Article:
Day 4 of 5, 9 June 2020
Frame Ambition Writing Challenge
The task: Consider someone – anyone – you’ve encountered in a place away from home. Write about what about them you remember, what stood out about your encounter, what you’d like to do/say if you did get to see them again, anything else that comes to mind.
I have a note on my phone, where I list all the strangers I’ve had great encounters with while on my travels. I don’t know most of their names, but I will always remember them. In fact, I hope to write a book of short stories, 1-2 pages per stranger encounter, to document them.
I have written about encounters with strangers before. Here, I wrote about Baki, a middle-aged Turkish man that I met on Khaosan road in Bangkok. Today, I write about another stranger, whose name I do not know
It was 2017 or 2018. A South African Airways flight. To or from where I do not remember. All I remember is that I was dog-tired on this flight, and I needed to sleep.
I have some pro-tips that I usually employ when I want to sleep on flights: they involve window seats to rest my head against, a comfortable travel pillow, self-dehydration so that I do not wake up to pee (I know, bad) and occasionally an antihistamine that will make me drowsy (I know, also bad)
On this particular flight, I had missed my usual window seat. I’d got an aisle seat instead, which is truly the worst seat if you are trying to catch some Zs. Not just any aisle seat either. But the aisle seat in the middle section of the plane in a 2-3-2 seating configuration. I turned restlessly in my seat, contorting my neck, and trying to find an appropriate position to sleep in. No luck.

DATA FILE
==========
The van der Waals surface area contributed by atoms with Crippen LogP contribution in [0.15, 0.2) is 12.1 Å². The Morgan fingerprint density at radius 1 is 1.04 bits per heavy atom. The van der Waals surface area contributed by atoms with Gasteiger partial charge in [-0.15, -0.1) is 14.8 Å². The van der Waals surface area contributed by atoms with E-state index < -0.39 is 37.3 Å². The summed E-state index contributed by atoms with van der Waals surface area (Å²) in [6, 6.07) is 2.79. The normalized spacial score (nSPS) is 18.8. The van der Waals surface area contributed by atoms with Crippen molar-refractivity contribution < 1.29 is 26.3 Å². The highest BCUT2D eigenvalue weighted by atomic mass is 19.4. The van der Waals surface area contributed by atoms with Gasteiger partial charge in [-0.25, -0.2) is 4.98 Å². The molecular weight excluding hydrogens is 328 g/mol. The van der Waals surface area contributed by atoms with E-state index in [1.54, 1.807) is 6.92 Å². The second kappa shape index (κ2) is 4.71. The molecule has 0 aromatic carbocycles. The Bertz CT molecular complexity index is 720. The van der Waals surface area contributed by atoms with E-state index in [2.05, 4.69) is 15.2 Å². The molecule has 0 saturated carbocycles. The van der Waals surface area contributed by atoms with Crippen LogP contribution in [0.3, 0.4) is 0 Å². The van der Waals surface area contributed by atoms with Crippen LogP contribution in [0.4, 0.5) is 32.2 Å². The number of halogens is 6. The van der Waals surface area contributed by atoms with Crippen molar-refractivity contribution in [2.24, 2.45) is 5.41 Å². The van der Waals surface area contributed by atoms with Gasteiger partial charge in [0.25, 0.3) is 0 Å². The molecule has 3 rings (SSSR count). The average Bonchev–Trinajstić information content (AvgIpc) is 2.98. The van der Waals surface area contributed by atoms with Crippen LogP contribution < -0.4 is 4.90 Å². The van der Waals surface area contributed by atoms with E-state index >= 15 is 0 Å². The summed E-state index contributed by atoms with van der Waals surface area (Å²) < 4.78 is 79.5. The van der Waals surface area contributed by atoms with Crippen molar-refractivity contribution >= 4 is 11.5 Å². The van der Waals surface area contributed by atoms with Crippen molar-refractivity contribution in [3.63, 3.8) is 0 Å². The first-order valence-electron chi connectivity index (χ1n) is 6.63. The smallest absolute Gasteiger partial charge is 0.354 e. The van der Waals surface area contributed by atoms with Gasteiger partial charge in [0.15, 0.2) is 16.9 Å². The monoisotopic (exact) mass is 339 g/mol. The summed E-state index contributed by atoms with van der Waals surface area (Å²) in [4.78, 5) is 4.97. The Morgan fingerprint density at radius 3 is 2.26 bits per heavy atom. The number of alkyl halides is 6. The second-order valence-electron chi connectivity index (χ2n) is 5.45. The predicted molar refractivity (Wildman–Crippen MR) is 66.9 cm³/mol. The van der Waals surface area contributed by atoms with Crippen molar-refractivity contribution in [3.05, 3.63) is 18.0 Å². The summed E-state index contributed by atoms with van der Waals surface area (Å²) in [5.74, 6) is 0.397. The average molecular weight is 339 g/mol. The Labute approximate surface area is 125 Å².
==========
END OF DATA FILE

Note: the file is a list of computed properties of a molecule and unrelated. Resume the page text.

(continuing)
There was a white middle-aged – maybe even senior citizen – Afrikaans man sitting to my right. The middle seat. He kept looking over at me and smiling. I paid him no mind, but I also mumbled an invocation thanking God that I didn’t have his seat.
“Here, lay your head on my shoulder”.
“You seem like you need it. Please, have my shoulder”
I did not think twice about it. I lay my head on his shoulder and had the most-needed drooly sleep. I woke up when the plane touched down, said: “thank you and goodbye” and we both disembarked and went our separate ways.
I didn’t think much of it then, but I still think fondly of that interaction. I sometimes romanticise it, thinking about what the headline would have been had this happened during racial segregation in the US or even more recently and relevantly, Apartheid in South Africa. “Old Afrikaans man offers a shoulder to tired black woman”.
This man had a worse seat than me and was older than me, yet offered me his shoulder because he saw that I needed it. It was a beautiful gesture and I will carry it with me forever.